Corruption redefined as tourism in Czech Republic
In Prague's maze-like Franciscan Garden, an urban oasis hidden away in the heart of the Czech capital, a curious ceremony is unfolding.
A man and a woman in smart black uniforms, pale blue and orange sashes draped over their shoulders, are preparing to grant their organisation's highest academic honour to a bunch of nervous novices.
Tourists and office workers struggle to suppress their curiosity, squinting to read the ornate letters slowly being etched on large scrolls of paper in beautiful calligraphy.
The words being formed read "Masters in Corruption Administration".
"Corruption is not just money spent in the wrong way. Corruption is trust misused, and the web of power that's built with this very money," says Petr Sourek, founder of what he says is the world's first corruption tour agency.
For a few dozen euros, Petr and his colleagues will take you on a tour of the landmarks of corruption and cronyism that have so blighted the Czech transformation from a socialist planned economy to a capitalist free market.
"I perceive it as a threat to our freedoms, because if these mafia-like structures are strong enough, they are able to intimidate citizens," he tells the BBC.
The tours - of which there are several - give visitors a glimpse of what happened to the huge sums of taxpayers' money that have disappeared into the pockets of crooked civil servants and shady businessmen.
It's a whistle-stop excursion past ostentatious villas, massively over-budget public construction projects and the echoey corridors of local government offices.
And at the end of the tour, members of the group are handed a unique souvenir - a joke "degree" in corruption administration - a nod at the many officials and politicians accused of buying or fast-tracking their academic qualifications, including - the ultimate irony - law degrees.
Petr Sourek sees no problem in profiting from corruption. Quite the opposite.
"It is exactly this contradiction that I set up Corrupt Tour to highlight," he says. "Corruption tourism is a business that feeds on what feeds on business. We recycle corruption."
At one point we pause under the offices of Roman Janousek, a billionaire businessman whose influence in Prague was once deemed so great he was regarded as the city's "shadow mayor", and nicknamed "Voldemort", for allegedly selling city property, rigging public tenders and overseeing huge development projects - accusations he denies.
On 30 April Mr Janousek was sentenced to three years in prison for grievous bodily harm following a minor traffic accident, after which - prosecutors alleged - he deliberately rammed his luxury Porsche Cayenne into the other driver, who had emerged from her car to remonstrate with him. Mr Janousek protests his innocence and is likely to appeal.
So how big is corruption in the Czech Republic? Big enough to bring down governments certainly.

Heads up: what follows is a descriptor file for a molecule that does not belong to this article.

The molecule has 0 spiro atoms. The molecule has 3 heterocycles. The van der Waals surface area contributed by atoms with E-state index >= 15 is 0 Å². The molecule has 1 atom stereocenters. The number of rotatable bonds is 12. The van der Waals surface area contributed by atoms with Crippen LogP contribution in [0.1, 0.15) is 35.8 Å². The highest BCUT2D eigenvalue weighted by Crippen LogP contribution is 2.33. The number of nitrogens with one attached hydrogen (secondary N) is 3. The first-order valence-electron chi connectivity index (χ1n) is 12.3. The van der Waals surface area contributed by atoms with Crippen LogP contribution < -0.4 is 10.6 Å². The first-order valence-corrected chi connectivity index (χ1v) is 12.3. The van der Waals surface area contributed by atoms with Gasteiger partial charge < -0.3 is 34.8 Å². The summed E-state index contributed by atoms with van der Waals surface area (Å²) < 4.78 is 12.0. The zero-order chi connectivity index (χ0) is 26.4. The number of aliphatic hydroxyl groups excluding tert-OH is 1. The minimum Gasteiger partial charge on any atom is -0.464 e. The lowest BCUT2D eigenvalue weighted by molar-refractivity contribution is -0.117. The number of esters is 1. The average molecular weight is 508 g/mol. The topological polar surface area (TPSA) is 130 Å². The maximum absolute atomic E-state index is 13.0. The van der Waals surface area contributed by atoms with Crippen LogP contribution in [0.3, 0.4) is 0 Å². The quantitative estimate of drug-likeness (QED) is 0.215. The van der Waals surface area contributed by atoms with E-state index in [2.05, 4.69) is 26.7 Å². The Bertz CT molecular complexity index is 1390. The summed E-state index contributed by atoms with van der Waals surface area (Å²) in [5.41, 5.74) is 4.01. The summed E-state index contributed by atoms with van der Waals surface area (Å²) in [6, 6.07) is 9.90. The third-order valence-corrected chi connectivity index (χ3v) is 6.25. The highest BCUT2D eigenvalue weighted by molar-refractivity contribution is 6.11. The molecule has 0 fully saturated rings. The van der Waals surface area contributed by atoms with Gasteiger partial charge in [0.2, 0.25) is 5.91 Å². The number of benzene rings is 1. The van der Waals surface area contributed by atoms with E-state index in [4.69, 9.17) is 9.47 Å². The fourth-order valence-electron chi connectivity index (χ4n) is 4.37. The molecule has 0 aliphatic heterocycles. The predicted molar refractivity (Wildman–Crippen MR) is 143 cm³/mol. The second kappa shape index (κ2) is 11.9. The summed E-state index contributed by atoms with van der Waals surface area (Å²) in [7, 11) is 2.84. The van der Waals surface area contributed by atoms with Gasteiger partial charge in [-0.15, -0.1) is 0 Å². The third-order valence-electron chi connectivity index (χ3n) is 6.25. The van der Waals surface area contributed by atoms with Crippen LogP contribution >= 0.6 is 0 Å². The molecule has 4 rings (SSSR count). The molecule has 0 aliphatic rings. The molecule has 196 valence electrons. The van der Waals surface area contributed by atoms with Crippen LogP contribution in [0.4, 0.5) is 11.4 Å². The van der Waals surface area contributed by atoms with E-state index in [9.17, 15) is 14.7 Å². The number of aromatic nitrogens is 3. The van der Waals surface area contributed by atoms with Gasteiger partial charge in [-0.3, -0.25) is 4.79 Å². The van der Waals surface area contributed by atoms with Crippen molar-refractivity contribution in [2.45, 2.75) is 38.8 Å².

In June last year, police in balaclavas raided the government headquarters, in a sex, spying and bribery scandal that spelled the end for the country's Prime Minister, Petr Necas. The offices of several businessmen - including Mr Janousek - were also raided.
It was a bitterly ironic end for a government that had done more than any other to free the hands of the detectives and prosecutors tasked with cracking down on high-level corruption.
But corruption is notoriously difficult to measure with any accuracy.
The global anti-corruption watchdog Transparency International ranked the Czech Republic 57th out of 177 countries surveyed for its 2013 Corruption Perceptions Index, which measures how corrupt a country's public sector is perceived to be by its citizens.
It was down from its 2012 ranking of 48th place, but was still ahead of neighbouring Slovakia (61st) and did considerably better than Italy (69th), Bulgaria (77th) and Greece (80th).
"It's the same problem as in many other countries which emerged from a communist past," says Adriana Krnacova, who headed the Czech branch of Transparency International from 2001 to 2007 and is now deputy interior minister.
"We're a very young country. We've existed for only 20 years, and it would be very naive to think that after 20 years - actually one generation - everything would change," Ms Krnacova says.
"Most of the talented people from the Czech Republic and Slovakia left in the 1990s. Actually, politics was taken over by people who are not much friends of transparency," she adds.
But there are tales that inspire hope.
In 2010 a blind lawyer named Ondrej Zavodsky was fired from his job as head of the Interior Ministry's legal service. He claims it was in retaliation for repeatedly raising the alarm over a number of suspicious contracts he had been tasked with scrutinising.
Following his dismissal he sent copies of the documents to the police and even the interior minister himself - to no avail. Instead, he and his family began to receive threatening phone calls.
The case began to attract coverage in the media. Public pressure led to an internal audit which revealed serious shortcomings.
Today, Ondrej Zavodsky is deputy finance minister.
"Things have moved forward of course. That's visible even just looking at my own case," Mr Zavodsky tells the BBC, as his guide dog eyes a peacock strutting through the baroque splendour of the Waldstein Garden.
"I was recently appointed deputy minister of finance for state property and the national lottery - i.e. a post that carries with it perhaps the greatest risk of corruption in the state administration, and the minister has given me a completely free rein to ensure transparency of the various flows of money."
It is, certainly, a sign that things are beginning to change.